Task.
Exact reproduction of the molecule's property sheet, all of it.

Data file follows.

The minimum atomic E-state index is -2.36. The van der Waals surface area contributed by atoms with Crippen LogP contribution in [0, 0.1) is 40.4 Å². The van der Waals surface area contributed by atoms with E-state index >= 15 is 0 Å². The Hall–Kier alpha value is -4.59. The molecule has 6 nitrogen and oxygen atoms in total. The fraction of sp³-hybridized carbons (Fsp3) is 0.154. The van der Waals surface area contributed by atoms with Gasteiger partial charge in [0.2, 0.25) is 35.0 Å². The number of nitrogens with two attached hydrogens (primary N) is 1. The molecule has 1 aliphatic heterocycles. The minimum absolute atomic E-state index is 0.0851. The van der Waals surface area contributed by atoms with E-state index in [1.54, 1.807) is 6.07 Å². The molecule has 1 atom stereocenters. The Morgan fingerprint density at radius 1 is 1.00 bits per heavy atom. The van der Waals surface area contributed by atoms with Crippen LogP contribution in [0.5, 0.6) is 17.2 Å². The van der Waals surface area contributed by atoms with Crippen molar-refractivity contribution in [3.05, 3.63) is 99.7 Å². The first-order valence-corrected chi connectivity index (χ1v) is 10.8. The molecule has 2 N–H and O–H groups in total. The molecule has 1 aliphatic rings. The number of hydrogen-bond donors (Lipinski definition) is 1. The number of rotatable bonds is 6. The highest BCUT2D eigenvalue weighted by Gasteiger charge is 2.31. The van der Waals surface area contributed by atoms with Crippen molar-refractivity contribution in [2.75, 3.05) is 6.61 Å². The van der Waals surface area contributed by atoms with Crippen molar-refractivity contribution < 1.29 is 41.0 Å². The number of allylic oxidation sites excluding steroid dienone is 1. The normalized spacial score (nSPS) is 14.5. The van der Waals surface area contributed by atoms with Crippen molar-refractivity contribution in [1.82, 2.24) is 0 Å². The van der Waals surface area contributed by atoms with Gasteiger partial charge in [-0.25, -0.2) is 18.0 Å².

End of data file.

The minimum atomic E-state index is -2.36. The van der Waals surface area contributed by atoms with Crippen LogP contribution in [0, 0.1) is 40.4 Å². The van der Waals surface area contributed by atoms with E-state index >= 15 is 0 Å². The Hall–Kier alpha value is -4.59. The molecule has 6 nitrogen and oxygen atoms in total. The fraction of sp³-hybridized carbons (Fsp3) is 0.154. The van der Waals surface area contributed by atoms with Gasteiger partial charge in [0.2, 0.25) is 35.0 Å². The number of nitrogens with two attached hydrogens (primary N) is 1. The molecule has 1 aliphatic heterocycles. The minimum absolute atomic E-state index is 0.0851. The van der Waals surface area contributed by atoms with E-state index in [1.54, 1.807) is 6.07 Å². The molecule has 1 atom stereocenters. The Morgan fingerprint density at radius 1 is 1.00 bits per heavy atom. The van der Waals surface area contributed by atoms with Crippen LogP contribution in [0.5, 0.6) is 17.2 Å². The van der Waals surface area contributed by atoms with Crippen molar-refractivity contribution in [3.05, 3.63) is 99.7 Å². The first-order valence-corrected chi connectivity index (χ1v) is 10.8. The molecule has 2 N–H and O–H groups in total. The molecule has 1 aliphatic rings. The number of hydrogen-bond donors (Lipinski definition) is 1. The number of rotatable bonds is 6. The highest BCUT2D eigenvalue weighted by Gasteiger charge is 2.31. The van der Waals surface area contributed by atoms with Crippen molar-refractivity contribution in [2.75, 3.05) is 6.61 Å². The van der Waals surface area contributed by atoms with Crippen molar-refractivity contribution < 1.29 is 41.0 Å². The number of allylic oxidation sites excluding steroid dienone is 1. The normalized spacial score (nSPS) is 14.5. The van der Waals surface area contributed by atoms with Crippen molar-refractivity contribution in [1.82, 2.24) is 0 Å². The van der Waals surface area contributed by atoms with Gasteiger partial charge in [-0.25, -0.2) is 18.0 Å².